Jason Ball may be right, there are people using Orlando, ‘as a battering ram to prosecute their own agenda against another minority’. In fact, I’m pretty sure he is right. This horrendous event is being utilitarianised by several public figures to silence all manner of minority voices. There are haters in our community, including individuals who detest LGBTI people, and we stand with you against them.
Hate and violence derives from commitment to a worldview that cannot tolerate difference. This worldview may be of a religious orchestration; its shape may be that of secular humanism.
Jesus once said that it’s relatively easy to love those whom you like; it takes grace to love those with whom you disagree. We all fall short of this ideal, which would well leave us hopeless, except there is one who lived the ideal without ever misstepping.
“After this, Jesus went out and saw a tax collector by the name of Levi sitting at his tax booth. “Follow me,” Jesus said to him, and Levi got up, left everything and followed him.
Then Levi held a great banquet for Jesus at his house, and a large crowd of tax collectors and others were eating with them. But the Pharisees and the teachers of the law who belonged to their sect complained to his disciples, “Why do you eat and drink with tax collectors and sinners?”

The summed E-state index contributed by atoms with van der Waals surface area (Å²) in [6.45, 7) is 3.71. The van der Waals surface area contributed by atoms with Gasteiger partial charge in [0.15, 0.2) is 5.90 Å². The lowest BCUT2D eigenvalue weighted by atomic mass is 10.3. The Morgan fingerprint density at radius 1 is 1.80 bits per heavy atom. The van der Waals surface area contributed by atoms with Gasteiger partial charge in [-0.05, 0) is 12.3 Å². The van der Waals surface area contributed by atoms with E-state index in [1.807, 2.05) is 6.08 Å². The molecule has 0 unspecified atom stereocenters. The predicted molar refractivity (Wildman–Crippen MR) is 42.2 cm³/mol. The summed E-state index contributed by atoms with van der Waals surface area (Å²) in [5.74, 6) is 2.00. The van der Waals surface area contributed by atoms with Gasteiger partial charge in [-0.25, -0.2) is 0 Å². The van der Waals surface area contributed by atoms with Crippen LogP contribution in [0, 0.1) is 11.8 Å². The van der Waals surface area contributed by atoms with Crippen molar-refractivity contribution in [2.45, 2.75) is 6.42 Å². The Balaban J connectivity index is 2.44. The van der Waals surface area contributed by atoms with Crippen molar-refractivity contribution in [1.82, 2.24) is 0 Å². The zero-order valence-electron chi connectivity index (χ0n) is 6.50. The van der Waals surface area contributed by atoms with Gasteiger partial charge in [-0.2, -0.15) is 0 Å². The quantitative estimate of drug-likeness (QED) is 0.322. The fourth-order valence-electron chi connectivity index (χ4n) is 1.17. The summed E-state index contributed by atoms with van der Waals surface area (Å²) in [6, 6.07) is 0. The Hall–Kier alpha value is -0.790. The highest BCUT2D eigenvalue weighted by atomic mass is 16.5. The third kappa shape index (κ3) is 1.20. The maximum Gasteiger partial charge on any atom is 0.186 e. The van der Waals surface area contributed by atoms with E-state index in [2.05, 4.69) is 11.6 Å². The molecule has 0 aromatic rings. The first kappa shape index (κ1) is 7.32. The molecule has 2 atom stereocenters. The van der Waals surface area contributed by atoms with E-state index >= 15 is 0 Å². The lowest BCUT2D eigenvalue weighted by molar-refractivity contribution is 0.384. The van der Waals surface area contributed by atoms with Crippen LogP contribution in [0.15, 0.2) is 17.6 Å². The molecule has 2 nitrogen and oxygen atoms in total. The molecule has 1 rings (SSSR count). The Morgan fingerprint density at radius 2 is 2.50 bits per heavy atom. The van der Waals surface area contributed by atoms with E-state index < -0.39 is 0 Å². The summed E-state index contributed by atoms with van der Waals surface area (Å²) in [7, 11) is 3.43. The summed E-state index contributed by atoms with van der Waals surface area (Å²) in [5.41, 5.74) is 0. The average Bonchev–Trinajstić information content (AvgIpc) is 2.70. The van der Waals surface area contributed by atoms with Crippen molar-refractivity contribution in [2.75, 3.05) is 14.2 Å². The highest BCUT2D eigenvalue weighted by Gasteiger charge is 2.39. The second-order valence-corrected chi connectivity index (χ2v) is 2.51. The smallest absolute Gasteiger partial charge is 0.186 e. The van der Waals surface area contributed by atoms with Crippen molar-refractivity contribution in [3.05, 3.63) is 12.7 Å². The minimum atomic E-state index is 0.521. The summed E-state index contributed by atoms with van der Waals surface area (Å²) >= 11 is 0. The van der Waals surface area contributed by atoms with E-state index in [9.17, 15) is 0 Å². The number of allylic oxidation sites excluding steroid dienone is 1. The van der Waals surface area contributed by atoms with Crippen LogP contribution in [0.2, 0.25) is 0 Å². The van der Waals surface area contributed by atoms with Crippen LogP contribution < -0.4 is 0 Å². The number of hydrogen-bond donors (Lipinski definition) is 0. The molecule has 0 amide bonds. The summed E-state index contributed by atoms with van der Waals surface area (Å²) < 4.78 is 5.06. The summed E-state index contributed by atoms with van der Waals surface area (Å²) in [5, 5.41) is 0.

Jesus answered them, “It is not the healthy who need a doctor, but the sick. I have not come to call the righteous, but sinners to repentance.” (Luke 5:27-31)
Jesus calls those who would follow him, to be like him.
“But to you who are listening I say: Love your enemies, do good to those who hate you, bless those who curse you, pray for those who mistreat you. If someone slaps you on one cheek, turn to them the other also. If someone takes your coat, do not withhold your shirt from them. Give to everyone who asks you, and if anyone takes what belongs to you, do not demand it back. Do to others as you would have them do to you.
“If you love those who love you, what credit is that to you? Even sinners love those who love them. And if you do good to those who are good to you, what credit is that to you? Even sinners do that. And if you lend to those from whom you expect repayment, what credit is that to you? Even sinners lend to sinners, expecting to be repaid in full. But love your enemies, do good to them, and lend to them without expecting to get anything back. Then your reward will be great, and you will be children of the Most High, because he is kind to the ungrateful and wicked. Be merciful, just as your Father is merciful.” (Luke 6:27-36)